‘Let him sleep.’ he thought to himself.
Like him, the dog had been up for hours. He could hear the clicking of his nails on the hardwood floor, throughout the night. He used to go downstairs to let him out, but since the funeral, he hadn’t felt like leaving the warmth of the bed. He’d often felt a soft squish under his slippers as he stepped into the dining room. He felt bad for neglecting the dog.
He flicked on the light switch, momentarily blinding himself. He closed his eyes as he stood in the doorway, counting to fifteen before slowly opening them again. The dog panted as he put on his flannel jacket against the brisk cold. It still smelled of orange blossom and vanilla. It annoyed him whenever she wore his shirts and jackets. She thought it was silly that he got bent out of shape for something so trivial. He said that it was a matter of respect; of personal boundaries. In retrospect, it didn’t mean a thing of course. Or rather, it meant everything. Though he couldn’t touch her, he could still smell her. He held the collar to his nose and brushed his open lips on the fabric. He was gripped by sudden dismay when he realized that he’d eventually have to wash the jacket.
‘I’ll buy a new one.’
After he carried the dog down the porch steps and led him out into the backyard, he filled the kettle with milk and placed it on the stove. He cracked a few eggs into a skillet and added some slices of ham. He heard her tsk’ing as the eggs sizzled and the ham popped. He winked with a wry smile as he held the refrigerator door open. Empty, save for the half eaten platter of ham from the wake and the tray of eggs she bought at the Farmer’s Market.
“See? Nothing in there, but that.” he said to the empty kitchen. “I’ll do some shopping tonight.” he promised her.
The dog let out a short, sharp bark to signal that he wanted to come back inside. Normally, he’d coax him back up the steps, but it was too damned cold to stand out there cheering him on. The kettle whistled as he lifted him up to the landing; his back cracking as he straightened up.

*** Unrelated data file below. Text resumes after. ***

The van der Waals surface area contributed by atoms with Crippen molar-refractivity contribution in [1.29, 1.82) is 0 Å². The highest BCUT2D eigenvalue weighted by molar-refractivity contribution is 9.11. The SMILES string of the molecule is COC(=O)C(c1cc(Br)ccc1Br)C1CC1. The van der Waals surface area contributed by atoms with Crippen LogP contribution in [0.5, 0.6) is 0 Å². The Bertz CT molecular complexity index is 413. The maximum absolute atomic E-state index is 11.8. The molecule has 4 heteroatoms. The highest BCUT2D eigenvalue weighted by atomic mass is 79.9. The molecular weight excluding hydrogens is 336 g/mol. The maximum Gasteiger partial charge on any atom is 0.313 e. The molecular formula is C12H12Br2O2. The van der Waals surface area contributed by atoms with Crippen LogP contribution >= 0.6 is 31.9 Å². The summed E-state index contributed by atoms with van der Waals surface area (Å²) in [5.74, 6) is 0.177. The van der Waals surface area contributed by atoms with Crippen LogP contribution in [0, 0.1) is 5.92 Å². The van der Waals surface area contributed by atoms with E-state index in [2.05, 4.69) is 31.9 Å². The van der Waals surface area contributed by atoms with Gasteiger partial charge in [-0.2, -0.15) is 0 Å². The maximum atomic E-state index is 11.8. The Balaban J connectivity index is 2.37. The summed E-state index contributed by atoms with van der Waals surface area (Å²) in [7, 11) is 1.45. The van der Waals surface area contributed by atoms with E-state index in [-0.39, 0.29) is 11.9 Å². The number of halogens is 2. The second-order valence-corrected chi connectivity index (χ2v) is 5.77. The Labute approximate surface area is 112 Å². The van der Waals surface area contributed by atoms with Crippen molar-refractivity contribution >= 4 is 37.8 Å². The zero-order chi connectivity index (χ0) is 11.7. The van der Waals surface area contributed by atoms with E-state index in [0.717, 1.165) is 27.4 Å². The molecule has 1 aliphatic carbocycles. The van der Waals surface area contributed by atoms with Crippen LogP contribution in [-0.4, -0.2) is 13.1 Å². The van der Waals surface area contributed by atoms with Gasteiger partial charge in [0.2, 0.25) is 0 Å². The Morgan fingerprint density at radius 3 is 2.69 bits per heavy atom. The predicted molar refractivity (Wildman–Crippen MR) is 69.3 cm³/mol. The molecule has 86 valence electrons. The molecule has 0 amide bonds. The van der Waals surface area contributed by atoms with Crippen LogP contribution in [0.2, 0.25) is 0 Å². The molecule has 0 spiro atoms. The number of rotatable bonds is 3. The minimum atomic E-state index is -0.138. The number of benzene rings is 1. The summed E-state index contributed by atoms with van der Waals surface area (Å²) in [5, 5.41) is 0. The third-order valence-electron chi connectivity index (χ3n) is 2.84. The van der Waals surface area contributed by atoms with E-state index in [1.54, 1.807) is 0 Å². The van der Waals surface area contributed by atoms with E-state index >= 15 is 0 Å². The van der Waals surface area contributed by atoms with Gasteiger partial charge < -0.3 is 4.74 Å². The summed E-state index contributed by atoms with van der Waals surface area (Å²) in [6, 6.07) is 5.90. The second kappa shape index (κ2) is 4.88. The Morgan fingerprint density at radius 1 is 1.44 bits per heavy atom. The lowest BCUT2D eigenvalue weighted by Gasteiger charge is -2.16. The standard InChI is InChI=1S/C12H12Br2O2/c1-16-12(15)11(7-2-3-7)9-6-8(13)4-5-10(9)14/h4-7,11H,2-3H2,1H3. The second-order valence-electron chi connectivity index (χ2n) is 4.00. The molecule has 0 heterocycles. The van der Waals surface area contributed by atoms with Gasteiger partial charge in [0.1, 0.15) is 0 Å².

The shrill whistle of the kettle must have woken his son. He heard the floor creak above his head as his son got out of bed.
“Chocolate or strawberry?” he called up.
His son didn’t answer. He poured the steaming milk into a mug and stirred chocolate mix into it. The water ran upstairs as he plated their breakfast and set the table. His son trudged downstairs, wiping the sleep from his eyes.
“Put on a jacket son, it’s cold.”
His son ignored him as he pulled his chair up to the table. He sat with his elbows propped on the table, with his chin in his hands, staring down at the plate in front of him.
“I’ll do some shopping tonight. We won’t have to eat this again after this morning.”
His son sat silent, still staring down at his plate.
“Eat, kid. I don’t want you fainting at school.”
His son didn’t answer and didn’t look up.
His son stabbed at the eggs and raised half a forkful to his mouth. He chewed once and spat them out.
“They go bad?”
He chewed a forkful himself and spat them out, too.
“Just eat the ham.”
His son tore off a piece of ham with his hands and took a small bite. He gave the rest to the dog, who’d laid his grey muzzle on the table. The dog took it gently, then swallowed it whole.
His son didn’t answer. He’d folded his arms on the table in front of him and rested his head on them, face down.
“If you need more time, let me know, son… ”
He called his son’s teacher, the night before. She promised to call him if there were any problems, stammering her condolences. He hated having to ease others’ discomfort. He thought it ridiculous and unfair that he moderate the anxieties of those on the periphery, given that HE was the one mourning. He and his son.
He was filled with great sadness and greater impotence.
“I’m sorry, kid…”
His son raised his head and regarded him, devoid of expression.
“…that… mama’s gone.”
His son directed his gaze at the dog. He held out his palm and the dog walked over, sniffing his hand noisily to see if it held anything for him. Finding it empty, he nuzzled it. The boy scratched him behind the ear.
“I’d give anything… “
He didn’t finish the thought. His son looked down at his hands. He picked at the dead skin on the edges of a burst pink blister.
His son grasped the mug of hot chocolate milk with both hands, raised it to his lips and took a deep draught. His eyes opened wide and he spewed the hot milk all over the table, the dog and his father’s face. He goggled at his father with chocolate milk running down his chin onto his pajamas. His father laughed… hard… then harder… even harder still… So hard that he struggled to draw a breath between each guffaw. The veins in his temples strained to bursting. His head felt like it was going to explode. He gasped in a jerky staccato rhythm, surprised to find himself sobbing.